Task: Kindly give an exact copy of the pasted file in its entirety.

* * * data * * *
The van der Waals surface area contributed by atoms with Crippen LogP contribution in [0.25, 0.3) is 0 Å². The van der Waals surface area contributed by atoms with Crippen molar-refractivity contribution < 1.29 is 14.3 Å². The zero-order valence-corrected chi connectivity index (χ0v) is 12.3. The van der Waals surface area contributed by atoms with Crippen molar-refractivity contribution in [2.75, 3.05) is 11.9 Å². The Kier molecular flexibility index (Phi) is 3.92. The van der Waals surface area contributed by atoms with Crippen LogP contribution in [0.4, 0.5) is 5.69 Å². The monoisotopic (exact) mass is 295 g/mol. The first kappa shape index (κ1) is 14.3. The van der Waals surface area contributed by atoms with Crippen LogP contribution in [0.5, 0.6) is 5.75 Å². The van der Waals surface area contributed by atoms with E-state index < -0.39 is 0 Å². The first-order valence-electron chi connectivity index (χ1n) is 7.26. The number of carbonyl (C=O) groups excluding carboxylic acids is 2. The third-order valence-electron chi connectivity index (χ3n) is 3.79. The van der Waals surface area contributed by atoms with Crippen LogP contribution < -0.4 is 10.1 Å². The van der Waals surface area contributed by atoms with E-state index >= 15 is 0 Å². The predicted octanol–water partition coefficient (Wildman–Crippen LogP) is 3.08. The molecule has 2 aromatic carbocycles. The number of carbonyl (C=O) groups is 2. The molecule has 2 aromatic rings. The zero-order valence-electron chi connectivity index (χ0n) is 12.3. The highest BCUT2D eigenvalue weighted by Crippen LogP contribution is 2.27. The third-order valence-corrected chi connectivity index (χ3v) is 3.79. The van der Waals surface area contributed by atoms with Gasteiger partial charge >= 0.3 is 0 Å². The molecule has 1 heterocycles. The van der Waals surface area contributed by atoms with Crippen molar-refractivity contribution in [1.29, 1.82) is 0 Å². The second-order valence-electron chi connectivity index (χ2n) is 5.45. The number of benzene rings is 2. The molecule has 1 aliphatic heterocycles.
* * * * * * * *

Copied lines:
The van der Waals surface area contributed by atoms with Crippen LogP contribution in [0.25, 0.3) is 0 Å². The van der Waals surface area contributed by atoms with Crippen molar-refractivity contribution < 1.29 is 14.3 Å². The zero-order valence-corrected chi connectivity index (χ0v) is 12.3. The van der Waals surface area contributed by atoms with Crippen molar-refractivity contribution in [2.75, 3.05) is 11.9 Å². The Kier molecular flexibility index (Phi) is 3.92. The van der Waals surface area contributed by atoms with Crippen LogP contribution in [0.4, 0.5) is 5.69 Å². The monoisotopic (exact) mass is 295 g/mol. The first kappa shape index (κ1) is 14.3. The van der Waals surface area contributed by atoms with Crippen LogP contribution in [0.5, 0.6) is 5.75 Å². The van der Waals surface area contributed by atoms with E-state index < -0.39 is 0 Å². The first-order valence-electron chi connectivity index (χ1n) is 7.26. The number of carbonyl (C=O) groups excluding carboxylic acids is 2. The third-order valence-electron chi connectivity index (χ3n) is 3.79. The van der Waals surface area contributed by atoms with Crippen LogP contribution < -0.4 is 10.1 Å². The van der Waals surface area contributed by atoms with E-state index >= 15 is 0 Å². The predicted octanol–water partition coefficient (Wildman–Crippen LogP) is 3.08. The molecule has 2 aromatic carbocycles. The number of carbonyl (C=O) groups is 2. The molecule has 2 aromatic rings. The zero-order valence-electron chi connectivity index (χ0n) is 12.3. The highest BCUT2D eigenvalue weighted by Crippen LogP contribution is 2.27. The third-order valence-corrected chi connectivity index (χ3v) is 3.79. The van der Waals surface area contributed by atoms with Gasteiger partial charge >= 0.3 is 0 Å². The molecule has 1 heterocycles. The van der Waals surface area contributed by atoms with Crippen molar-refractivity contribution in [1.29, 1.82) is 0 Å². The second-order valence-electron chi connectivity index (χ2n) is 5.45. The number of benzene rings is 2. The molecule has 1 aliphatic heterocycles.